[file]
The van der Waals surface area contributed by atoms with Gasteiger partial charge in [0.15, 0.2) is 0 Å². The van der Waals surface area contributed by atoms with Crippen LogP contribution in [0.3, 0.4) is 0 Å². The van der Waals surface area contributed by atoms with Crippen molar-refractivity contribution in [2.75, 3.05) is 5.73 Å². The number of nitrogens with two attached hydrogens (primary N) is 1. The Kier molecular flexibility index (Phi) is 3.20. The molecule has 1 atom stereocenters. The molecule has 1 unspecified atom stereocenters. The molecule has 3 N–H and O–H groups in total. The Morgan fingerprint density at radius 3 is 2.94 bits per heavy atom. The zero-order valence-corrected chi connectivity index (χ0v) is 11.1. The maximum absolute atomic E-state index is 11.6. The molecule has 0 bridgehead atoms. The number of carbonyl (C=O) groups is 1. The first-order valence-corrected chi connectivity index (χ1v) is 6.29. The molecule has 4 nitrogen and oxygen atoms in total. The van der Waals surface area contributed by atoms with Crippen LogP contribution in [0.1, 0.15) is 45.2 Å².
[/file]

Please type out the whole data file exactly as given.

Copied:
The van der Waals surface area contributed by atoms with Gasteiger partial charge in [0.15, 0.2) is 0 Å². The van der Waals surface area contributed by atoms with Crippen LogP contribution in [0.3, 0.4) is 0 Å². The van der Waals surface area contributed by atoms with Crippen molar-refractivity contribution in [2.75, 3.05) is 5.73 Å². The number of nitrogens with two attached hydrogens (primary N) is 1. The Kier molecular flexibility index (Phi) is 3.20. The molecule has 1 atom stereocenters. The molecule has 1 unspecified atom stereocenters. The molecule has 3 N–H and O–H groups in total. The Morgan fingerprint density at radius 3 is 2.94 bits per heavy atom. The zero-order valence-corrected chi connectivity index (χ0v) is 11.1. The maximum absolute atomic E-state index is 11.6. The molecule has 0 bridgehead atoms. The number of carbonyl (C=O) groups is 1. The first-order valence-corrected chi connectivity index (χ1v) is 6.29. The molecule has 4 nitrogen and oxygen atoms in total. The van der Waals surface area contributed by atoms with Crippen LogP contribution in [0.1, 0.15) is 45.2 Å².